Here's What You Need To Know About Swimming In The Time Of COVID-19

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Here's What You Need To Know About Swimming In The Time Of COVID-19

With the temperature rising and the blazing sun making its grand reappearance, the desire to jump in a pool right now is hitting so many of us. As we slowly learn what will and won't be open in Quebec this summer, I think one question is on many locals' minds. Will we be able to swim in the time of COVID-19?

When the gradual resumption of sports and leisure activities was announced last week, the government issued guidelines to regulate them.

And with that in mind, here's what you need to know about swimming while the pandemic lasts.

The Government of Quebec explains that the novel coronavirus can be neutralized by the products used to maintain the water in public pools — so that's not the issue.

The potential problems with opening public pools in the province during this time are instead the proximity of users in the changing rooms, on the edge of the pool, and in the water, as well as the sharing of different surfaces. For such reasons, there has been no mention of their reopening for this summer.

The same stands for beaches in Quebec.

It is, therefore, no surprise that the two-metre social distancing rule, along with frequent handwashing, will have to be enforced in Quebec public pools this summer — if the government ends up with the okay for them to reopen.

Anyone who has ever ventured out to the Laurier Park pool during a heatwave (or any other outdoor pool in Montreal) knows how difficult it can be to keep your distance!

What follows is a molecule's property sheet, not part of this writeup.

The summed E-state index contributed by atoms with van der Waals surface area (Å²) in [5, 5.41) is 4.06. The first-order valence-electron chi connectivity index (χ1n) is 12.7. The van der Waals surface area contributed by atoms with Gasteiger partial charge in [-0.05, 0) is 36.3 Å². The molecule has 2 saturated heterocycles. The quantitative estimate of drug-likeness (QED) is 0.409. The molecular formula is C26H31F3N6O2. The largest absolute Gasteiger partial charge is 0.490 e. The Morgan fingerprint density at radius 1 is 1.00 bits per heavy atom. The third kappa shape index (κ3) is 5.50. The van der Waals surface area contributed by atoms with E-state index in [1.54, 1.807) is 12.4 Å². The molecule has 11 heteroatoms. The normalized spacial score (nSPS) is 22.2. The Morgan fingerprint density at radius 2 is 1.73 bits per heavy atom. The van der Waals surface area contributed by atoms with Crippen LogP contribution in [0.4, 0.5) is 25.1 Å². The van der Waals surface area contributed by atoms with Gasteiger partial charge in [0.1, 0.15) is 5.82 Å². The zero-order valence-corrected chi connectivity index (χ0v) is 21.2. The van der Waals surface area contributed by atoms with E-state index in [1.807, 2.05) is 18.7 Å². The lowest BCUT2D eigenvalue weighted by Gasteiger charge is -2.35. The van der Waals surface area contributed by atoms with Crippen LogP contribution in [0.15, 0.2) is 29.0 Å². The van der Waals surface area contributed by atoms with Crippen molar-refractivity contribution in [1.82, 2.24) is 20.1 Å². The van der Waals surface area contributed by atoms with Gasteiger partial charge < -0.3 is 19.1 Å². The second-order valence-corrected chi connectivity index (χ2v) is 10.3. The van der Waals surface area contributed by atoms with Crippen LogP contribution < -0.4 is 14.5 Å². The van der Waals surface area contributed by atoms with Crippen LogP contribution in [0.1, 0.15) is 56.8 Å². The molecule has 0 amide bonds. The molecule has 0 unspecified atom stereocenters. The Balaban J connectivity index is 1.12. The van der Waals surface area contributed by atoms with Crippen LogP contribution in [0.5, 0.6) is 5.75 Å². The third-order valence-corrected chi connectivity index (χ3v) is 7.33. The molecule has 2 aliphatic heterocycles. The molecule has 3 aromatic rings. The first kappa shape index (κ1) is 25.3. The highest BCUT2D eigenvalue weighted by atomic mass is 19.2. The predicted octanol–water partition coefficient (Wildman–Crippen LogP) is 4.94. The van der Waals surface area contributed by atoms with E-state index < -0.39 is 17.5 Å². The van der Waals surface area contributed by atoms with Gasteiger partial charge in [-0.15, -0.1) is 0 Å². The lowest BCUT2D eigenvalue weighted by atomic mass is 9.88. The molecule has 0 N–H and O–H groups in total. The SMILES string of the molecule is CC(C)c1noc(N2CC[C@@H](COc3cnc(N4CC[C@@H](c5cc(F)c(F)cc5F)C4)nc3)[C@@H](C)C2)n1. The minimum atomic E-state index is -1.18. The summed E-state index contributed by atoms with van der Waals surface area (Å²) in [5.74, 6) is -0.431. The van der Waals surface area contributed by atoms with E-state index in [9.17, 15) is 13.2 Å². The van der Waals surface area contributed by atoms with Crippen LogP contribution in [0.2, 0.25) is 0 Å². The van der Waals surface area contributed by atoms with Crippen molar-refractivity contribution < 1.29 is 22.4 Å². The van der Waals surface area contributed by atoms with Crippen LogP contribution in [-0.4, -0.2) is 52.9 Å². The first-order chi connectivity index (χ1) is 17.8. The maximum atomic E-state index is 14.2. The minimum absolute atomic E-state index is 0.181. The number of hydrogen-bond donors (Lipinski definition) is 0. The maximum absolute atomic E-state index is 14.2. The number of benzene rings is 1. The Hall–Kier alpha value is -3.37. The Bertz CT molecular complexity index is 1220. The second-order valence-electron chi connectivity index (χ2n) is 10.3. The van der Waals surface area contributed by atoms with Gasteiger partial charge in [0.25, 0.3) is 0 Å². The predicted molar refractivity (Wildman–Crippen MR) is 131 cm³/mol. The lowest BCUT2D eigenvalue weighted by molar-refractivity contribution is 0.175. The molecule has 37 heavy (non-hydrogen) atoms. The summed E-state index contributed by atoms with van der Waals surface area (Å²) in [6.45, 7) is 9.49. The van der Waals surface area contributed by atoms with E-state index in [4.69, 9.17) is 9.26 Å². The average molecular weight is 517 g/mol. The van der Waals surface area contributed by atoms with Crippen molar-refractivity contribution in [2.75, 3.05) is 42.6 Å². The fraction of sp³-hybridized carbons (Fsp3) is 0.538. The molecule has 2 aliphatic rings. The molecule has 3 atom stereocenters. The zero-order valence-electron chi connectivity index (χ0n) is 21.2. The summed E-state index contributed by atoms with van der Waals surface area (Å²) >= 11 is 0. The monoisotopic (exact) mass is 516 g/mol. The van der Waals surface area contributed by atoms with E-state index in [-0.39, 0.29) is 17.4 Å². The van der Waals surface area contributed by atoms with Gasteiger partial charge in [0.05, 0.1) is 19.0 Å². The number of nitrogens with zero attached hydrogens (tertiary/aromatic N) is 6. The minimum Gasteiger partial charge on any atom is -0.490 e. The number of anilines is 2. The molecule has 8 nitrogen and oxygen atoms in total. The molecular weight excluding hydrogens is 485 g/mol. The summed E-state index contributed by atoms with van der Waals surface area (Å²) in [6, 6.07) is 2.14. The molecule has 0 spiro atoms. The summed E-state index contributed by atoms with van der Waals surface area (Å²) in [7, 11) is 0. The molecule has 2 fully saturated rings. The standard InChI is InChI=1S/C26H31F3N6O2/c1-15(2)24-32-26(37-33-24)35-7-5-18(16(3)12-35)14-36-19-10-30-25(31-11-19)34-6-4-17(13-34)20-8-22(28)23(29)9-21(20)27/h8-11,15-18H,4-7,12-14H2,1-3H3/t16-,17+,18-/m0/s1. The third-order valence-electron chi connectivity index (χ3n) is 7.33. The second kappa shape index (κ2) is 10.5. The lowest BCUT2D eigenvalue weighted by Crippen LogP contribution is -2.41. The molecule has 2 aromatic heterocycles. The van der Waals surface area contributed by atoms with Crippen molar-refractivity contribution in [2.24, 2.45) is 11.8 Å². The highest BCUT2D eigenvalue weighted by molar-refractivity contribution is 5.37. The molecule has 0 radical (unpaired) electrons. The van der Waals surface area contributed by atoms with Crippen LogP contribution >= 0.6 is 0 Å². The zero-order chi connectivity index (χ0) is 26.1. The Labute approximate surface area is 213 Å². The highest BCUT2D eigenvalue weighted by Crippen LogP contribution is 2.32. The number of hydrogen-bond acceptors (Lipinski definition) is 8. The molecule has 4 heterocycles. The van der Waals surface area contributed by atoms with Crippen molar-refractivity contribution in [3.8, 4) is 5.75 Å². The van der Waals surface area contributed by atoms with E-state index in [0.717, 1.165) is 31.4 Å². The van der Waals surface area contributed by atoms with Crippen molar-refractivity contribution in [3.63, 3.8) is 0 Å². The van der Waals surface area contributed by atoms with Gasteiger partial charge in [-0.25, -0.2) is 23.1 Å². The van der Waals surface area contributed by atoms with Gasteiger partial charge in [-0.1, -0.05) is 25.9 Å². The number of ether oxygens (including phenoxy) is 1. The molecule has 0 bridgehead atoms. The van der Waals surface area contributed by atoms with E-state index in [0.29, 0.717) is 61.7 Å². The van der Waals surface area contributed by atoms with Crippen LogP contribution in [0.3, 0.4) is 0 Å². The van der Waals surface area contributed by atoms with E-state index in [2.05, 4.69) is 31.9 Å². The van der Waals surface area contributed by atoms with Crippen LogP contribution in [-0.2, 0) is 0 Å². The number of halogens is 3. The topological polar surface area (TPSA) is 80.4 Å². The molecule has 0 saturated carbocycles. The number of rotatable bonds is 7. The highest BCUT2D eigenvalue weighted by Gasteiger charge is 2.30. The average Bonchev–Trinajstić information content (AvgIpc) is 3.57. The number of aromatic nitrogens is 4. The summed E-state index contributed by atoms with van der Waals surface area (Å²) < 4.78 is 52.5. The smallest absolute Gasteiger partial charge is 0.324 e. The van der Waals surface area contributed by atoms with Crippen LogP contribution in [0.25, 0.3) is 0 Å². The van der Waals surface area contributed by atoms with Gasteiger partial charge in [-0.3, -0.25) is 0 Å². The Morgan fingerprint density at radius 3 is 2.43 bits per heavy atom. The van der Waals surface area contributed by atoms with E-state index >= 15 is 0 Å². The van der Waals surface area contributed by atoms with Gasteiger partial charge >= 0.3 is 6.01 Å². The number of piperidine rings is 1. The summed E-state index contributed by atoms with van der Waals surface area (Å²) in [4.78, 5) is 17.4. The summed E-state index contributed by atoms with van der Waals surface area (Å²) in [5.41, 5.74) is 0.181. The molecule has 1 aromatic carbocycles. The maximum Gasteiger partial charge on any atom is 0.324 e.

Pool employees would also have to ensure that the premises are cleaned regularly and thoroughly.

Pool water must also be maintained with care, always using the right amount of disinfectant, among other things.

Users will also have to do their part. They should "take a shower for at least one minute with soap before swimming."

The same applies to swimming on beaches and in lakes.

According to the Institut national de santé publique du Québec (INSPQ), the risk of transmission through beach water is considered low because the concentration of the virus is highly diluted.

Nevertheless, hand and surface cleaning and social distancing will still be required.

The INSPQ also reminds us of some common recommendations when swimming, such as never swallowing water, not swimming in the presence of flu symptoms or COVID-19, and avoiding being on the beach after heavy rain or near sources of pollution.

Note that, at this time, no government announcements have been made regarding the reopening of public pools or beaches.

But as soon as it's possible, all you have to do is put on your bathing suit and grab your towel... and some hand sanitizer.

This article was originally published in French on Narcity Québec.